82 Morris Green was the Lesh Professor and the Chair of the Department of Pediatrics at the Indiana University School of Medicine at the time.
social workers, and other members of the care team to make a commitment to improving care for dying patients. The committee, which was chaired by NAM member and Councilor (2003–2008) Christine Cassel,83 stated that death should be “free from avoidable distress and suffering for patients, families, and caregivers; in general accord with patients’ and families, wishes; and reasonably consistent with clinical, cultural, and ethical standards” (IOM, 1997b, p. 4). In order to better meet the needs of people approaching death, the committee envisioned a whole-community model, which would require systematic modifications related to the organization and financing of care, the legal aspects of care, and the education and training of health care providers. Better outcomes data and tools would also be required to establish and track accountability associated with the quality of end-of-life care. The report sought to elevate palliative care to a defined medical specialty and area of expertise as another component of “a humane care system that people can trust to serve them well as they die” (IOM, 1997b, p. 13).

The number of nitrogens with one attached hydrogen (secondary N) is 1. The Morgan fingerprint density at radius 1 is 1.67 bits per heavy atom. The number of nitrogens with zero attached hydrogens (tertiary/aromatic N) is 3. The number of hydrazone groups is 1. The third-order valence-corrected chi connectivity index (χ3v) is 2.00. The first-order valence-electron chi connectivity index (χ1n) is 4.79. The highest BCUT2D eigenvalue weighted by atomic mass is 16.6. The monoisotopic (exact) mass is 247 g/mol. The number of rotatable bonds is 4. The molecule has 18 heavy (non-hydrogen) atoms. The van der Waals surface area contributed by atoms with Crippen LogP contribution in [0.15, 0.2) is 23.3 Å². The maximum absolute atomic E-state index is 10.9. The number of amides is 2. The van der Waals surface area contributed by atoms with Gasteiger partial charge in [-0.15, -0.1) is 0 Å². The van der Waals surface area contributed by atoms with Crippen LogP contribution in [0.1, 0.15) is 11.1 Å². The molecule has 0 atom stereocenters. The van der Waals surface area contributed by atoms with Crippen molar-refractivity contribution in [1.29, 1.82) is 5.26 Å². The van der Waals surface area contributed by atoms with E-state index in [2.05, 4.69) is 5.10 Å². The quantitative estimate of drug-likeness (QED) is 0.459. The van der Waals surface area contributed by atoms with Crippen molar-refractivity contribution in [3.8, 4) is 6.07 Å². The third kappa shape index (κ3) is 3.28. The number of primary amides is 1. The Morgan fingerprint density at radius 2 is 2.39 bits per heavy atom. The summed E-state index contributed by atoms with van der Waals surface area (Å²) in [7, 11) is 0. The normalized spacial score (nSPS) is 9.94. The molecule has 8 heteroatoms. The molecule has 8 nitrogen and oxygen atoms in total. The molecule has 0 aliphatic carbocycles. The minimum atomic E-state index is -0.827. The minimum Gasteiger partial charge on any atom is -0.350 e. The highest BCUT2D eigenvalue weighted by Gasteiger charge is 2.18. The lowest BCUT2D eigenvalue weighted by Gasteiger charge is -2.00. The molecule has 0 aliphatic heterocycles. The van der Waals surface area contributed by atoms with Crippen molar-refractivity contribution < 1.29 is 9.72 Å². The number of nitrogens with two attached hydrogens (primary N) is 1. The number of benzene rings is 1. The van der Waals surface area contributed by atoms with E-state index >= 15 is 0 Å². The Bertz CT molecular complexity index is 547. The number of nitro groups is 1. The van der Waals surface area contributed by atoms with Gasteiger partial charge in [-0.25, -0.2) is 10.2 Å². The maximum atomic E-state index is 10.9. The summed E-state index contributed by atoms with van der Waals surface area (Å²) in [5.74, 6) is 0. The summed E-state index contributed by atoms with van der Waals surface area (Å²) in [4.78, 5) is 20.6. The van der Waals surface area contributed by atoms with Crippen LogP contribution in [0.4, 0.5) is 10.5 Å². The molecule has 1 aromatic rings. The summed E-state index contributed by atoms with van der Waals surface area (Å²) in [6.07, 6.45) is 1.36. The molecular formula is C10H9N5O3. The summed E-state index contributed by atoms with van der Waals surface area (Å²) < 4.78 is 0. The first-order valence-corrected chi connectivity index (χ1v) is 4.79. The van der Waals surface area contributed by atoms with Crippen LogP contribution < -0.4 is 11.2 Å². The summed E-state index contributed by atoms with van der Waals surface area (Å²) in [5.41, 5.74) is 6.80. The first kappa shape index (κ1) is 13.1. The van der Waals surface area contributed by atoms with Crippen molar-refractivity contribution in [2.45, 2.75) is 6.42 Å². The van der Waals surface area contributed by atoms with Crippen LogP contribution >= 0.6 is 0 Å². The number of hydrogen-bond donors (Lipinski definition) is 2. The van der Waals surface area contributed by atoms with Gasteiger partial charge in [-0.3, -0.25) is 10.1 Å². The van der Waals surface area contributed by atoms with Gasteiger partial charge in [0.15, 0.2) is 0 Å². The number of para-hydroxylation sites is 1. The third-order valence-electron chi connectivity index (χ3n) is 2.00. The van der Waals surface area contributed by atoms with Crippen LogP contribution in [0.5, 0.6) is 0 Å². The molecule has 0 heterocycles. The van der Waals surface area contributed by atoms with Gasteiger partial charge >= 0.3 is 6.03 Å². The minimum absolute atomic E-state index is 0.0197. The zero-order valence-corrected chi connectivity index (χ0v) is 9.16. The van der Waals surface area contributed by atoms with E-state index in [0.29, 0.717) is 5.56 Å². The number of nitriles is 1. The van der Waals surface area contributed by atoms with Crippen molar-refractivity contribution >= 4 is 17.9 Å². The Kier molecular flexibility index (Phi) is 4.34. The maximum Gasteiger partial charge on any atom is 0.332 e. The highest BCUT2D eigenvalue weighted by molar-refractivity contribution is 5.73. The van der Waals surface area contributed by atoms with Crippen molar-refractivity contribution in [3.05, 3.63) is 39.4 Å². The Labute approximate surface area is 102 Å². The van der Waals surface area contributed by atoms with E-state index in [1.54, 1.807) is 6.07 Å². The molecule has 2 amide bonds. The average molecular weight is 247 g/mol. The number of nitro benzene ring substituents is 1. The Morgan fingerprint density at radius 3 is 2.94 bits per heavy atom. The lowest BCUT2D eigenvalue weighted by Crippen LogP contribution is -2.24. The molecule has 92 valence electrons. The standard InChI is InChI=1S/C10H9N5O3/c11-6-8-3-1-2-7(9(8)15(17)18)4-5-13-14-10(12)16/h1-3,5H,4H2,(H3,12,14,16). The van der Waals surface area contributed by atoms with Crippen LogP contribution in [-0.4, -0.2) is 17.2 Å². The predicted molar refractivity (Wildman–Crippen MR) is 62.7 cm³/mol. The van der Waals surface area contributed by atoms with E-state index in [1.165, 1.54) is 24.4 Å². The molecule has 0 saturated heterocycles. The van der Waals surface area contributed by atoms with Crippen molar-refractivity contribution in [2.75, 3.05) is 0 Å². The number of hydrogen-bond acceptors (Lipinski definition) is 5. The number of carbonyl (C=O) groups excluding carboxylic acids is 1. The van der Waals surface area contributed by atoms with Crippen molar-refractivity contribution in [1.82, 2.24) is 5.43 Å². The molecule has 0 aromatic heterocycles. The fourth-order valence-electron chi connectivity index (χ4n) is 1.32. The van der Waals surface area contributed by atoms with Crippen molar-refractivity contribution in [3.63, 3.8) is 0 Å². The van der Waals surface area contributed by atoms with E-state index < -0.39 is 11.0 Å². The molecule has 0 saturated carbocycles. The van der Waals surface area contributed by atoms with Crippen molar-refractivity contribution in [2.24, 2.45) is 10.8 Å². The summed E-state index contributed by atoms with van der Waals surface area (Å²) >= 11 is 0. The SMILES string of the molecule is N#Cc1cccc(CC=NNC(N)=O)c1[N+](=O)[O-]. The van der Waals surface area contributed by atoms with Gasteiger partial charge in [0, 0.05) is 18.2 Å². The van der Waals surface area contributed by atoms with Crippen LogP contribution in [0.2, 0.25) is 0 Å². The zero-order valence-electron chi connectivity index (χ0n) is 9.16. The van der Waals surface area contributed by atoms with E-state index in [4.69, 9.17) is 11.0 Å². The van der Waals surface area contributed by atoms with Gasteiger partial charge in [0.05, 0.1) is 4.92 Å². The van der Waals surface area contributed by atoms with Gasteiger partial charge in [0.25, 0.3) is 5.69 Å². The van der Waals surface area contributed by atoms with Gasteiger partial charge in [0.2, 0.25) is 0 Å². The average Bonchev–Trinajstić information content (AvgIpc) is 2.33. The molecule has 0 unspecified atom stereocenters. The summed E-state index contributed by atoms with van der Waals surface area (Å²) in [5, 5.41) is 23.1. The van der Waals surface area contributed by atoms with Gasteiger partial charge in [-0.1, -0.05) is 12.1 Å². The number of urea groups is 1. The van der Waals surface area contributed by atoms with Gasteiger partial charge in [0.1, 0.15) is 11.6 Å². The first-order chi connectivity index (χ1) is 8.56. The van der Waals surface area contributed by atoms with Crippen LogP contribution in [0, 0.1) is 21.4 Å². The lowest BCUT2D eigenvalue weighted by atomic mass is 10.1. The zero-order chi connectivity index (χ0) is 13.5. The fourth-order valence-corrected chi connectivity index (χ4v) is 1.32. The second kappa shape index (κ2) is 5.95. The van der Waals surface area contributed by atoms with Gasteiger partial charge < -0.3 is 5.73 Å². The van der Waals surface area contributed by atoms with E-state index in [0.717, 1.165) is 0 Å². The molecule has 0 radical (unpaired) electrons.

In 2001, the IOM reviewed end-of-life care for patients with a terminal cancer diagnosis in its report Improving Palliative Care for Cancer. As with the IOM’s report on the psychosocial needs of cancer patients, the committee pointed out that palliative care, education, and research were other areas often overlooked in the pursuit of new therapies and potential cures for the various types of cancer. Despite the nearly half million people who died from cancer each year, the committee found that less than 1 percent of the NCI’s budget was dedicated to education or research on palliative care (IOM and NRC, 2001). Building on the themes and recommendations from the IOM’s 1997 report Approaching Death, the committee, which was chaired by NAM member Arnold J. Levine,84 offered 10 recommendations that were designed to develop and implement more effective palliative care options within cancer care, integrate palliative care as part of high-quality cancer care, improve communication with patients and their families about palliative care options, and enhance data collection and quality measures for end-of-life care for cancer patients (IOM and NRC, 2001). Following the release of the report, the American College of Physicians released new guidelines for end-of-life care, stating that, “end of life care has been identified by the Institute of Medicine as one of the priority areas to improve quality of health care. We hope that these guidelines would benefit physicians taking care of patients with seriously disabling or symptomatic chronic conditions” (ACP, 2008).